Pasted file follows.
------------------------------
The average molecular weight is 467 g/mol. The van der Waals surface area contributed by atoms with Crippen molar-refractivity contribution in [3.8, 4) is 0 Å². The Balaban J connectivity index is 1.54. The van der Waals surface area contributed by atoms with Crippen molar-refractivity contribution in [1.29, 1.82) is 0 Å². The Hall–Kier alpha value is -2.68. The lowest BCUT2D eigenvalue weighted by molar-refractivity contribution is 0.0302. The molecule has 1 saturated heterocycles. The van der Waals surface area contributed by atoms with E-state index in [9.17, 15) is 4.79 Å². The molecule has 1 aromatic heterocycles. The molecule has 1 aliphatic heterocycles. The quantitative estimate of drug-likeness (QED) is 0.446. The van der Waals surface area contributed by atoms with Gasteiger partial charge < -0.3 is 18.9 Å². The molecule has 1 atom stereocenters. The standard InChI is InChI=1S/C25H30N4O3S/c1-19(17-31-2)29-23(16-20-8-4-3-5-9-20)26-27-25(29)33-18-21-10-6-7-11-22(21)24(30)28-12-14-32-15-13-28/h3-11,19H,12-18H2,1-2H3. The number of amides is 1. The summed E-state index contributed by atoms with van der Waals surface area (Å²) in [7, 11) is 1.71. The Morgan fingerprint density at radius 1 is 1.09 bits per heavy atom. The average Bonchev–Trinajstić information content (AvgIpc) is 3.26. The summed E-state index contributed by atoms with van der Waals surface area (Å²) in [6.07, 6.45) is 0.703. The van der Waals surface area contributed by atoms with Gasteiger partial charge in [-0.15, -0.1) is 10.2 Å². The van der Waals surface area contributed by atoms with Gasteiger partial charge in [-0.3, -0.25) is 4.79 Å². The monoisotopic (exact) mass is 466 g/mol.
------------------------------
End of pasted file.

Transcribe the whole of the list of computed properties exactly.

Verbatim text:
The average molecular weight is 467 g/mol. The van der Waals surface area contributed by atoms with Crippen molar-refractivity contribution in [3.8, 4) is 0 Å². The Balaban J connectivity index is 1.54. The van der Waals surface area contributed by atoms with Crippen molar-refractivity contribution in [1.29, 1.82) is 0 Å². The Hall–Kier alpha value is -2.68. The lowest BCUT2D eigenvalue weighted by molar-refractivity contribution is 0.0302. The molecule has 1 saturated heterocycles. The van der Waals surface area contributed by atoms with E-state index in [9.17, 15) is 4.79 Å². The molecule has 1 aromatic heterocycles. The molecule has 1 aliphatic heterocycles. The quantitative estimate of drug-likeness (QED) is 0.446. The van der Waals surface area contributed by atoms with Gasteiger partial charge < -0.3 is 18.9 Å². The molecule has 1 atom stereocenters. The standard InChI is InChI=1S/C25H30N4O3S/c1-19(17-31-2)29-23(16-20-8-4-3-5-9-20)26-27-25(29)33-18-21-10-6-7-11-22(21)24(30)28-12-14-32-15-13-28/h3-11,19H,12-18H2,1-2H3. The number of amides is 1. The summed E-state index contributed by atoms with van der Waals surface area (Å²) in [7, 11) is 1.71. The Morgan fingerprint density at radius 1 is 1.09 bits per heavy atom. The average Bonchev–Trinajstić information content (AvgIpc) is 3.26. The summed E-state index contributed by atoms with van der Waals surface area (Å²) in [6.07, 6.45) is 0.703. The van der Waals surface area contributed by atoms with Gasteiger partial charge in [-0.15, -0.1) is 10.2 Å². The van der Waals surface area contributed by atoms with Gasteiger partial charge in [-0.3, -0.25) is 4.79 Å². The monoisotopic (exact) mass is 466 g/mol.